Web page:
7 Tips For Incredible Night Photography

Like most things in life, it takes practice, patience, and a few good strong cups of coffee.

By: Niki Pike
November 25, 2015

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I personally love nothing more than spending a night under the stars and shooting night photography in the middle of nowhere. It really can be an amazing experience. Night photography can be an amazing way to capture things that are hard to see with the naked eye such as the stars, the aurora, and light trails.

Although shooting at night sounds like a daunting task it really isn’t. Like most things in life, it just takes a little bit of practice, a bit of patience, and a few good strong cups of coffee to keep you awake. Here are some tips to help you along the way.

Photo: Niki Pike

1. Get the right gear

Having the right gear while shooting night photography is pretty important. You will need a camera (of course) and a tripod or a sturdy even surface to place your camera where it will not move at all. A wide angle lens is a great tool to have as you will get more of the sky/scenery in the shot, however it’s not 100% necessary. A shutter release will allow you to shoot without having to physically touch your camera which will help maximize the sharpness of your shot. If you don’t have a shutter release (or forgot to pack it), you can set the self timer function set to 10 seconds.

2. Shoot in RAW

While I generally shoot my time lapses in .jpg to save me from editing hundreds of pictures later on, I always shoot my single frame shots in RAW. Shooting in RAW will allow you to produce higher quality images as well as easily recover shadows, fix over/under exposed images, adjust the white balance and correct other issues with the photo. Keep in mind when you shoot in RAW you will need to use a post processing application like Lightroom or Photoshop to edit your photos.

Photo: Niki Pike

3. Shutter speed

Shutter speeds for night photography are a major deal breaker. Too slow of a shutter will cause stars to blur, and not long enough will cause you to miss out on finer details. The shutter speed will depend on what you are shooting, but general rule of thumb for star photos is 20 seconds. That will give you great detail in your exposure and will stop the any motion blur on the stars. When in doubt, follow the 500 Rule. 500 divided by your focal length = your longest exposure in seconds.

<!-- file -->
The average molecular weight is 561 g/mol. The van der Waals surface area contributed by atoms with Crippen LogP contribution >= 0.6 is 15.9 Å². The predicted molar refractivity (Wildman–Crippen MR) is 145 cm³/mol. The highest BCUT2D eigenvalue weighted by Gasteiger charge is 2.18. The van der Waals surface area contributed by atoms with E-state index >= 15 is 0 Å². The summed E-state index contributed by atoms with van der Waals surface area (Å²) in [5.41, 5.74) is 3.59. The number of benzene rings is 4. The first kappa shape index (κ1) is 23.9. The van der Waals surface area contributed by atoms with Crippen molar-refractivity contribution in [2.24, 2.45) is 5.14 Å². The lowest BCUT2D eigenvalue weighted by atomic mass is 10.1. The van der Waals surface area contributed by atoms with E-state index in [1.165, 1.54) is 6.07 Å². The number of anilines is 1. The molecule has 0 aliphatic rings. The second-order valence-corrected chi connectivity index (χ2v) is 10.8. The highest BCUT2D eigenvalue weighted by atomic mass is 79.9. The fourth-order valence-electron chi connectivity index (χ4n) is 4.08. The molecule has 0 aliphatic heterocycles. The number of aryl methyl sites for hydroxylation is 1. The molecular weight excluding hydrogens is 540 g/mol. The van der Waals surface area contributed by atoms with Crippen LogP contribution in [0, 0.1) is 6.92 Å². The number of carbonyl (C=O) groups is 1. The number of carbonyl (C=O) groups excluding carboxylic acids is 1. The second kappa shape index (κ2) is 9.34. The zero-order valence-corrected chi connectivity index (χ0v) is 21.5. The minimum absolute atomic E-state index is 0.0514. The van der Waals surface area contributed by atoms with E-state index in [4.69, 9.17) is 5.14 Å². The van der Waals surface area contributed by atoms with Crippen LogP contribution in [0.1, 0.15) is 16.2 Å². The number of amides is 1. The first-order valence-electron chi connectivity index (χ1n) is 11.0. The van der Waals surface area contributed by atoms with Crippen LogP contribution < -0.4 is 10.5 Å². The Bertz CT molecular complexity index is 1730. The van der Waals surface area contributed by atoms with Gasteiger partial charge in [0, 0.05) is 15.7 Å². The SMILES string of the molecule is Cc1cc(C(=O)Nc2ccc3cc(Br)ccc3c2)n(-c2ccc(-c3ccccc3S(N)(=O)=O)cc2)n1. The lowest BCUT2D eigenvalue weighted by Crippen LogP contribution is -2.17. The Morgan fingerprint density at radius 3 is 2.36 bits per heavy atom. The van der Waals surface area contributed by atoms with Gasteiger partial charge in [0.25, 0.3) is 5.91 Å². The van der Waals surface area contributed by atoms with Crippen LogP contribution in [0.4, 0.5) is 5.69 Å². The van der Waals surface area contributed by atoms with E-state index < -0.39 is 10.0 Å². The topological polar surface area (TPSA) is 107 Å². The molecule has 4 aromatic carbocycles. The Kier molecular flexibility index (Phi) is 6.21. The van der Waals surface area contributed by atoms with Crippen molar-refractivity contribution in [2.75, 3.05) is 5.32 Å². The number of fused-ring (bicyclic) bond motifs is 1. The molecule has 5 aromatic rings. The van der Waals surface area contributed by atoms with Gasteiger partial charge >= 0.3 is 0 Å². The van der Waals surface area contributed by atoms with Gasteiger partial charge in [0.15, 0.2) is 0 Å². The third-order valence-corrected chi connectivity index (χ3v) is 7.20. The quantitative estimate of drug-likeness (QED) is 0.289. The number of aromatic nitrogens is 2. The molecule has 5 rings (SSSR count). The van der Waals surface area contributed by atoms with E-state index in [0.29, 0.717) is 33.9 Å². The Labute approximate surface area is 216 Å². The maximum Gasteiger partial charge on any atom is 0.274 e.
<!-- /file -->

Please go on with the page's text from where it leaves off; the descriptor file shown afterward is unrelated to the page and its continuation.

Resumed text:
4. Use mirror lockup

Even the slightest vibration when you are shooting a long exposure can ruin your shot. Changing your camera to "mirror lockup" will help ensure that any vibrations from the mirror have dissipated before the shutter is pressed. This will help add sharpness to your shots, and let’s face it, who doesn’t want a nice crisp shot?

5. Manual focus with infinity focus

It can be very tough to use auto-focus at night because the metering of the image is so dark. The easiest way to focus is to use the live view feature. If you are in a very dark area and can’t focus on anything, turn up your ISO to the highest setting, have someone stand several meters away from you with a flashlight and using them as your focal point. Use your little magnifying glass button on the live focus to zoom into the flashlight and adjust your focus. Make sure not to bump your focus once it’s set, turn down your ISO, and take a test shot.

Photo: Niki Pike

6. ISO settings

The higher the ISO the more noise that will be added into your shot. As with all shots, the lower the ISO the better the quality of image, but it can be tough when it’s pitch black outside. In order to keep your shutter speed below 20 seconds, you will most likely need to increase your ISO too. When I am shooting stars I usually start my ISO at 1600 (and adjust from there) but this will depend on which brand of camera you shoot with as well as if it’s a full frame or a crop frame.

7. Scout your location in the daylight if possible

If you have the luxury of visiting the area before dark, it will help you get an idea of the lay of the land and also help compose a compelling shot. The same rules of composition apply to night shots so a good strong foreground will help make the shot more interesting. It’s also a great way to manually adjust your focus as you will be able to see a clear image of what you are focusing on. This will save you some time once it becomes dark.

Photo: Niki Pike

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